Mario Andretti reflects on losing twin brother
ALLENTOWN, Pa. (AP) — In the gift shop at Indianapolis Motor Speedway, you can still purchase an official 1969 front-row photograph. A very young A. J. Foyt on the pole; Bobby Unser on the outside.
The man in the middle is the driver who went on to win his only Indianapolis 500 that year. Can you name him?
Mario Andretti, you say? Wrong! Not wrong that Mario won the 1969 event; what’s wrong is that in the photo taken the day after Pole Day qualifying, it was Aldo Andretti, not Mario, who sat for the photo.
Mario still laughs when he’s reminded of that day.
“I had crashed on Thursday, and by Sunday morning, my face was still puffed up and crusty from the burns,” Mario recalled once again last week. “I looked like Frankenstein. I asked him, ‘Why don’t you sit in for me?’ No one questioned it. We looked pretty close. We’re twins. There was a resemblance.”
And then, laughing at the memory, Mario added, “He looked good.”
Mario, three hours older, and Aldo not only looked close — especially at age 29 — but they were close in every way. Right from the start. Right to the end.
The end for Aldo was Dec. 30, when the combination of COVID-19 and bacterial pneumonia became too much for his 80-year-old body. His wife of 60 years, Carolyn “Corky” (Stofflet), who also contracted the coronavirus, “is pretty much (recovered from the disease),” Mario said.
Mario, who along with his grandson, Marco, visited Aldo and Corky in early December when they went to Indianapolis to get their IndyCar drivers’ physicals for 2021. Aldo was “jovial; we had a few laughs and he could always find something to chat about and bring a smile. He was looking forward to coming back (to Pennsylvania) this summer and going up to the lake. He loved that.”
Mario loved those Pocono vacations, too, because time spent with Aldo was precious. In a tweet following Aldo’s death, Mario called him “my loving twin brother, my partner in crime and my faithful best friend every day of my life. … Half of me went with him. There is no eloquence. I’m shaken to my core.”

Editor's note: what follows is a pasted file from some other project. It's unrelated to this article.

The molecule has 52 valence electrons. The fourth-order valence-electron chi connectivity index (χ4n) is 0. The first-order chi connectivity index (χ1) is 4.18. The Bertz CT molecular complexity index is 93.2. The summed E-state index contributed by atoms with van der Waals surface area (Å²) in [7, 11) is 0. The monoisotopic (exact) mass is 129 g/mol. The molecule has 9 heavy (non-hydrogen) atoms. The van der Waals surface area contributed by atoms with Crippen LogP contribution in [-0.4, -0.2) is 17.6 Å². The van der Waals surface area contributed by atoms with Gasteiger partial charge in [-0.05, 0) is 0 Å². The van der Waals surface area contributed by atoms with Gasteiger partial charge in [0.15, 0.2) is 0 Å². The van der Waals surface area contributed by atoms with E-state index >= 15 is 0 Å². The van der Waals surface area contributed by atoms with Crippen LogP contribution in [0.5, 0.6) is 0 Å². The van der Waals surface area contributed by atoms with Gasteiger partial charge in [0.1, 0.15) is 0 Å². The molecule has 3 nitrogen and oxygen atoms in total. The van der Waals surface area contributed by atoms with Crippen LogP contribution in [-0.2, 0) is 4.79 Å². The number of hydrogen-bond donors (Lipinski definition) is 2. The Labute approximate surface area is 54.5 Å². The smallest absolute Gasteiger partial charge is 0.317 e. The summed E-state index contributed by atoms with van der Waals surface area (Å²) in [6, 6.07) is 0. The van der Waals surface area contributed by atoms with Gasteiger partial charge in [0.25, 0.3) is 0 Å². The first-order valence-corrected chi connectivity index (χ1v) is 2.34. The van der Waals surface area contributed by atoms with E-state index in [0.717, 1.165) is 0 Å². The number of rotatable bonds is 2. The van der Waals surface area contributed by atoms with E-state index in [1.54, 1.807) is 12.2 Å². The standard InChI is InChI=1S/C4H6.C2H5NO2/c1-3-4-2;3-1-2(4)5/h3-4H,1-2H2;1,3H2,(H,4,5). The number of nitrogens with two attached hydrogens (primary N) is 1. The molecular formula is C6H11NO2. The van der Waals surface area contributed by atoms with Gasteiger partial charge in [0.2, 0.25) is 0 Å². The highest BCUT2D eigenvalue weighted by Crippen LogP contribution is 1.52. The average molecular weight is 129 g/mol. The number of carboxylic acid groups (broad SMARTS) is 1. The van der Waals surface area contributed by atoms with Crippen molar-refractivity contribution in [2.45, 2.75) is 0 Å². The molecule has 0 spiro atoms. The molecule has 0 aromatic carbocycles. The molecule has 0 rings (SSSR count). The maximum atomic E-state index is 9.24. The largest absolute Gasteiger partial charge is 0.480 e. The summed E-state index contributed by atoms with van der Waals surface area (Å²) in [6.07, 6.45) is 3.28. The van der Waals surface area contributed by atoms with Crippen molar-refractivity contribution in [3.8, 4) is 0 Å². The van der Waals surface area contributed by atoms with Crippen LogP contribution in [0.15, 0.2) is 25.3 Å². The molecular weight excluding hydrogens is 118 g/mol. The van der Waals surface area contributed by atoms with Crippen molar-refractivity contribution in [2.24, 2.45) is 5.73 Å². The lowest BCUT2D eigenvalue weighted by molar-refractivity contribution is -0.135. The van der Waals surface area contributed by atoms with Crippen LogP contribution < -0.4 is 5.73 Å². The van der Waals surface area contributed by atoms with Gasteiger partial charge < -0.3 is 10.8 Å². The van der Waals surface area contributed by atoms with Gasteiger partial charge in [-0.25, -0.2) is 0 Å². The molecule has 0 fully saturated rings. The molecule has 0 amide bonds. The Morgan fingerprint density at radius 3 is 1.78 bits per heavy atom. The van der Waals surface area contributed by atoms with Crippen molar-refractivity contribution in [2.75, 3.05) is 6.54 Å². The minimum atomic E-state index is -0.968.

When he talked to The Morning Call a week after Aldo’s passing, Mario said, “It almost seems like he took the brunt of it to spare me from everything. While he was racing, it seemed like he had a cloud over his head. If something was going to happen on the race track, it happened in front of him. But he found peace by supporting his own kids (sons Mark, John and Adam all took to auto racing and his grandson Jarett is a bright prospect now), and then supporting me always.
“The one thing that was always clear … Olympic clear … was he never made you feel like he was a victim of anything. He never ever expressed that in any possible way. He always stayed positive and he re-invented himself throughout his life to make the best of any situations. But deep down, his love for the sport kept him serene, motivated. Always being behind, in important ways.”
Aldo once told The Morning Call, “Mario was always the challenge for me. He was my focus; that satisfied me. I won a lot of races that way.
“Looking back is foolish. You either get the breaks or you don’t and to try to live what if and all that baloney will drive you bananas. That’s life. You do the best with what you have. I feel as fortunate as anybody. I had a couple nasty (crashes)in sprint cars … all the races I ran in the ’60s, IMSA and stuff, I feel lucky that I have my legs, my fingers, my arms …”
A sprint car crash in Des Moines, Iowa, in August 1968 ended Aldo’s racing career. But it didn’t keep him from the race track.
In 1978, he told Tom Keating of the Indianapolis Star, “I hope they don’t” when asked about his sons taking up racing. “It’s up to them and if they do become serious about it, I’ll help them all I can. It’s a tough business, gratifying but tough, and I’d rather they chose something else.”